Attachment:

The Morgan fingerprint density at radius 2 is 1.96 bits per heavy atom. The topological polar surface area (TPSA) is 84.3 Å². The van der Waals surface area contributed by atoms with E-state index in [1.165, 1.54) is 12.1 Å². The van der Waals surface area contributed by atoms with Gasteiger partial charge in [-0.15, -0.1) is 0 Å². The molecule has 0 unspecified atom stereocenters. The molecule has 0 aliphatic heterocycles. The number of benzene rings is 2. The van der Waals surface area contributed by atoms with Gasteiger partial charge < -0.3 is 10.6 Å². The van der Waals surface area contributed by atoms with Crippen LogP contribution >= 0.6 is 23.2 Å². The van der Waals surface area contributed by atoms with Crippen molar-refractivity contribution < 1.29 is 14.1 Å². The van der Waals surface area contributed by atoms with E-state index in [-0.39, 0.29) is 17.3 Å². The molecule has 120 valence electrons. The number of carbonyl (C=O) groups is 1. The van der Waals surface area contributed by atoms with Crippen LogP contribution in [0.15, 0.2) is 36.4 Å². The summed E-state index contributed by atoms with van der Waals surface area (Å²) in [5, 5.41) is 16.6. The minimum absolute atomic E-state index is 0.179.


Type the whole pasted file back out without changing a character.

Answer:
The Morgan fingerprint density at radius 2 is 1.96 bits per heavy atom. The topological polar surface area (TPSA) is 84.3 Å². The van der Waals surface area contributed by atoms with E-state index in [1.165, 1.54) is 12.1 Å². The van der Waals surface area contributed by atoms with Gasteiger partial charge in [-0.15, -0.1) is 0 Å². The molecule has 0 unspecified atom stereocenters. The molecule has 0 aliphatic heterocycles. The number of benzene rings is 2. The van der Waals surface area contributed by atoms with Gasteiger partial charge < -0.3 is 10.6 Å². The van der Waals surface area contributed by atoms with Crippen LogP contribution >= 0.6 is 23.2 Å². The van der Waals surface area contributed by atoms with Crippen molar-refractivity contribution < 1.29 is 14.1 Å². The van der Waals surface area contributed by atoms with E-state index in [-0.39, 0.29) is 17.3 Å². The molecule has 120 valence electrons. The number of carbonyl (C=O) groups is 1. The van der Waals surface area contributed by atoms with Crippen LogP contribution in [0.15, 0.2) is 36.4 Å². The summed E-state index contributed by atoms with van der Waals surface area (Å²) in [5, 5.41) is 16.6. The minimum absolute atomic E-state index is 0.179.